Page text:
As we are all confined to our homes – and blessed for having a home to be confined in – a new and interesting spotlight shines on the different ways people live in their spaces.
If you, like most, are news junkies, you know that many of our familiar anchors, reporters, and hosts – including the late night and daytime kings and queens of television – are reaching us from corners of their own residences.
Guess what is resulting? Viewers are going wild on social media, gabbing about the backgrounds of the living spaces they see on TV.
“CBS This Morning” host Gayle King broadcasts from her New York apartment’s family room in front of a wall of framed photos. “Inside Edition’s” Deborah Norville is in her traditional all-white kitchen. The NFL’s commissioner Roger Goodell came to us live on NFL draft night from his “mancave” basement, complete with bar and big screen TV.
Fascination with people’s home lives is not new.
In the 1980s, I produced “Lifestyles of the Rich and Famous” with the late Robin Leach. In the 1950s, the iconic newsman Edward R. Murrow went into the living rooms of subjects to do his interviews.
Fast forward to 2020, and in a rapidly changing world, home is a rock in an otherwise chaotic world. How we live, where we live, our tastes, style, imagination, and creative expression represent part of who we are.
So, with lots of time at home, whether it is a trailer or a mansion, people are cleaning closets, moving around furniture, removing clutter, and doing all sorts of projects.
COVID-19 or not, the decorative arts have a very strong place in the American, if not worldwide psyche.
In Newport Beach, a unique organization celebrates this art form: the Decorative Arts Society (DARTS).
The devoted members, many associated with DARTS for decades, come together to share a passion for design, architecture and landscape – from pottery to silver, weaving, sculpture and more.
In many aspects, membership to DARTS is akin to an educational pursuit, as its lectures, featuring noted professionals in the various disciplines, deliver information beyond what can be gleaned from the everyday.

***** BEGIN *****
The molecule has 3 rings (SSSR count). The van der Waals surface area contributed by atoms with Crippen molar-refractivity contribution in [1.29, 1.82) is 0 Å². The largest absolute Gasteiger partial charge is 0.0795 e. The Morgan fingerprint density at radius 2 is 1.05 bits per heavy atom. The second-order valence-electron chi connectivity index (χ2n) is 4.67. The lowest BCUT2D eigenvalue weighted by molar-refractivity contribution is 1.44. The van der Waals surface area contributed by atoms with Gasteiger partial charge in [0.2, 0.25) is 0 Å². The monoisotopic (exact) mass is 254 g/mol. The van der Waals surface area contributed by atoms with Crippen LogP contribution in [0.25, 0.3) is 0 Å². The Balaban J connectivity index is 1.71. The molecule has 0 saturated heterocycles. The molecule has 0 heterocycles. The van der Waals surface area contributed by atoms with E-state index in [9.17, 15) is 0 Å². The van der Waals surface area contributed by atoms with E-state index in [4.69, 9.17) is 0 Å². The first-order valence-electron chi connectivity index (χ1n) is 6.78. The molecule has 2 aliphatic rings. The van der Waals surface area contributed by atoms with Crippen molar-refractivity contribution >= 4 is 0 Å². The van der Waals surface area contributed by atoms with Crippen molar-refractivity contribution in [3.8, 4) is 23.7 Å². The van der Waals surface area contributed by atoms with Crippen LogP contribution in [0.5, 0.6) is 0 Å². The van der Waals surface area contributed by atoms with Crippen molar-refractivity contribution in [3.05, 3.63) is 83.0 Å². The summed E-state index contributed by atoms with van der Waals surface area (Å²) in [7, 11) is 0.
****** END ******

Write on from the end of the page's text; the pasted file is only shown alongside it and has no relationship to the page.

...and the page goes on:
Equally important is the charitable component of the society. Funds raised annually are granted to local nonprofits primarily assisting women as well as families with children in need.
Since its founding in 1995, DARTS has awarded some $3 million to a wide cross-section of O.C. nonprofits.
In April, DARTS provided grants to 15 agencies, and they increased the grants in a number of cases to further assist with the devastation created by COVID-19. A total of $275,000 was awarded.
“We felt strongly that the climate in our county as a result of the COVID-19 virus will severely affect the welfare of many of our O.C. women, families and children,” said Adrienne Garrison, president of DARTS. “Within days of our grants committee review process, we saw a very quick shift in the need here in Orange County. Many in our community are in an employment, basic needs and shelter crisis. We were pleased that we were able to react quickly and efficiently, supporting more agencies including many directly hit by COVID-19.”
In 2020, the recipients were: Boys Hope Girls Hope, Breast Cancer Solutions, Casa Teresa, Casa Youth Shelter, Families Forward, Fristers, Intervention Center Early Childhood (ICEC), Mariposa Women and Family Center, Project Scientist, Serving People in Need (SPIN), South County Outreach, Taller San Jose Hope Builders, the Blind Children’s Learning Center, Thomas House Family Shelter and Women’s Transitional Living Center (WTLC).
Jean Wegener, SPIN executive director commented: “SPIN is very grateful to be one of the recipients of a grant from Decorative Arts Society. This grant is desperately needed at this time, as our requests for help with housing and other basic needs for families in crisis have increased 180% during the last three weeks.”
Generous contributors to the DARTS funding include president Adrienne Garrison, Elana Donovan, Barbara Glabman, Carole Steele, Cathi Bledsoe, Sandra Ayres, Hyla Bertea, Maureen Madigan and Loraine Eggleston, to name only a few.
To learn more about the Decorative Arts Society go to decorativeartssociety.net.